On New Year's Day France hands over the rotating European Union presidency to
the Czech Republic, ending one of the most eventful six-month tenures ever as
head of the 27-member bloc.
French President Nicolas Sarkozy is known as
a man of action - and he had plenty of issues to act on during France's six
months at the helm of the European Union. France's agenda initially included
launching a new European-Mediterranean partnership including North African and
Middle Eastern nations, and to advance the Lisbon Treaty to reform the 27-member
But unforeseen events worked to shape the French presidency into one
of the most dynamic in EU history. First came the brief war between Russia and
Georgia in August. President Sarkozy went to both capitals to secure a
Then came the financial and economic crises. Mr.
Sarkozy called for a European summit for figure out a common strategy to tackle
the meltdown - and pushed for a larger summit of the world's top economic powers
In a farewell address to the European Parliament in the
French city of Strasbourg earlier this month, Mr. Sarkozy dwelt on his tenure as
The French leader said he had learned tolerance
and a certain overture in trying to address the problems of 27 nations. He had
tried to change Europe, he said, but Europe had changed him. And he said the
European Union was more necessary now than ever.
A number of diplomats
and pundits have praised Mr. Sarkozy's energy, including European Union foreign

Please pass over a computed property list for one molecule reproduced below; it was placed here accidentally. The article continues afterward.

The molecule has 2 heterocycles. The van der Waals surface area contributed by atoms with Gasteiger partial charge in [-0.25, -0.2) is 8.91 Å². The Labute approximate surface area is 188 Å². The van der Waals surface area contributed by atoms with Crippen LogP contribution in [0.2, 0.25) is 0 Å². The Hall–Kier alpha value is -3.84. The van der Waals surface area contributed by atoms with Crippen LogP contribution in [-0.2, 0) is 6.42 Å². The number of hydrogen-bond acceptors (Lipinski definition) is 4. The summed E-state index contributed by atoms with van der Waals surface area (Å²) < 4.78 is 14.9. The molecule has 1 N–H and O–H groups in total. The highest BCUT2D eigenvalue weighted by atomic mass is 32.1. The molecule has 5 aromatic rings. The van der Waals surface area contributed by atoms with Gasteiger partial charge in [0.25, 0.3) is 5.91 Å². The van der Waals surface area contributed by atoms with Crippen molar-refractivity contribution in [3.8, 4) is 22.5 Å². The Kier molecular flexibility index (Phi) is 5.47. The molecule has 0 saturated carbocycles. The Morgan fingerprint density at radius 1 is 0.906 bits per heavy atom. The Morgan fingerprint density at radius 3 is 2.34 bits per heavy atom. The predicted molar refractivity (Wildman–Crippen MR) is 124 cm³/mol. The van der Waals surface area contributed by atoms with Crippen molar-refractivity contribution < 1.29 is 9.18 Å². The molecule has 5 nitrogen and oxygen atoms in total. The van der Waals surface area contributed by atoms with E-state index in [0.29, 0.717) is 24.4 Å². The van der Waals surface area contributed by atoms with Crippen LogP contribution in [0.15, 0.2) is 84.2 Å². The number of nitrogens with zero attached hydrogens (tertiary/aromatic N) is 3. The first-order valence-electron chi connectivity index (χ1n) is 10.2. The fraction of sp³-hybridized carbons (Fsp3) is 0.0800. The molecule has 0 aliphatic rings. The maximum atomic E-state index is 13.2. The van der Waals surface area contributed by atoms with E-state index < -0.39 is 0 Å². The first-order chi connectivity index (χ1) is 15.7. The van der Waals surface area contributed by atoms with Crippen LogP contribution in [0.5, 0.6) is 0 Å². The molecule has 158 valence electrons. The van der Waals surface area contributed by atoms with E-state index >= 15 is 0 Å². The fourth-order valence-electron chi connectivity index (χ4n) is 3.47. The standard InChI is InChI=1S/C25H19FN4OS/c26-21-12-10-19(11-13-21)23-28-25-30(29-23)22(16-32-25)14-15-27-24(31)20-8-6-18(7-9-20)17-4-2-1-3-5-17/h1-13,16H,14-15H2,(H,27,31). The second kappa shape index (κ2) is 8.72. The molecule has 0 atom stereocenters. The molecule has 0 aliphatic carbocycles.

policy chief Javier Solana. Philip Whyte, a senior analyst at the Center for
European Reform in London, also gives the French president good marks.
think Sarkozy on the whole has done quite a good job," he says. "Sarkozy is not
someone who has a particularly coherent ideological view of the world. He's
really a man of action rather than a man of ideas. And because he's a man of
action, he's actually brought to the EU a lot of the energies that were needed
at this current point in time."
Some analysts actually wonder whether
Sarkozy has left a lasting mark on the role of an EU president because he has
been so active these past six months. Earlier in December, he also managed to
secure EU agreement on a climate change plan considered the most far-reaching to
date. Still, the final deal was watered down.
"Maybe he's tried to fill
a real political role, to show he's a political leader. It's not sure he
succeeded in that field because on many issues he didn't get a major outcome,"
says French analyst Philippe Moreau Defarges. "One example, the climate/energy
package. It's clear that agreement is not an historical agreement, it's just
adding the 27 national visions."
Mr. Sarkozy's authoritative style has also
managed to ruffle feathers - notably that of German Chancellor Angela Merkel.
"The Franco-German relationship has always been the key relationship
within the EU," says analyst Philip Whyte. "But I think Sarkozy's approach to
diplomacy has always riled the Germans. And I think the personal relationship
between Angela Merkel and Nicolas Sarkozy is at an all-time low."
Sarkozy has scored political points at home. A poll earlier this month found 56
percent of French approved of his EU presidency. His popularity has also risen
compared to earlier this year, when many French disapproved of his lifestyle and
his tough reform policies.
But analyst Defarges points out that many
French are more interested in issues facing them at home - notably the moribund
economy and unemployment - than the European Union.
As for Mr. Sarkozy -
he may be ending his European presidency, but he appears intent on keeping
France a major world player.